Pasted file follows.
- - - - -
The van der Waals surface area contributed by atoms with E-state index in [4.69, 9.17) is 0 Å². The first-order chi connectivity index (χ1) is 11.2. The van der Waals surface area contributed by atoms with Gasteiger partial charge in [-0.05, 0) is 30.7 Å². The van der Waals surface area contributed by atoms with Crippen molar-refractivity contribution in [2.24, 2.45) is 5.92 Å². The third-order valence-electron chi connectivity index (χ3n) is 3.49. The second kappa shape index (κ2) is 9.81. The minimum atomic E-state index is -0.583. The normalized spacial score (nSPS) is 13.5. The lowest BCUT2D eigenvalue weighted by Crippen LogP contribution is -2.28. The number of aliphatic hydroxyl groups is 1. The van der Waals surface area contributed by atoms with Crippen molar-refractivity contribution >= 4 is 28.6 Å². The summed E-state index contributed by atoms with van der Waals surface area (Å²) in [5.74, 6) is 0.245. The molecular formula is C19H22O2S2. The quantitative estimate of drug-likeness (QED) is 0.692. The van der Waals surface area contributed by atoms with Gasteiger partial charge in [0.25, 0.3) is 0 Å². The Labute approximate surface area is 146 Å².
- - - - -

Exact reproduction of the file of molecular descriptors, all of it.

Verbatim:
The van der Waals surface area contributed by atoms with E-state index in [4.69, 9.17) is 0 Å². The first-order chi connectivity index (χ1) is 11.2. The van der Waals surface area contributed by atoms with Gasteiger partial charge in [-0.05, 0) is 30.7 Å². The van der Waals surface area contributed by atoms with Crippen molar-refractivity contribution in [2.24, 2.45) is 5.92 Å². The third-order valence-electron chi connectivity index (χ3n) is 3.49. The second kappa shape index (κ2) is 9.81. The minimum atomic E-state index is -0.583. The normalized spacial score (nSPS) is 13.5. The lowest BCUT2D eigenvalue weighted by Crippen LogP contribution is -2.28. The number of aliphatic hydroxyl groups is 1. The van der Waals surface area contributed by atoms with Crippen molar-refractivity contribution >= 4 is 28.6 Å². The summed E-state index contributed by atoms with van der Waals surface area (Å²) in [5.74, 6) is 0.245. The molecular formula is C19H22O2S2. The quantitative estimate of drug-likeness (QED) is 0.692. The van der Waals surface area contributed by atoms with Gasteiger partial charge in [0.25, 0.3) is 0 Å². The Labute approximate surface area is 146 Å².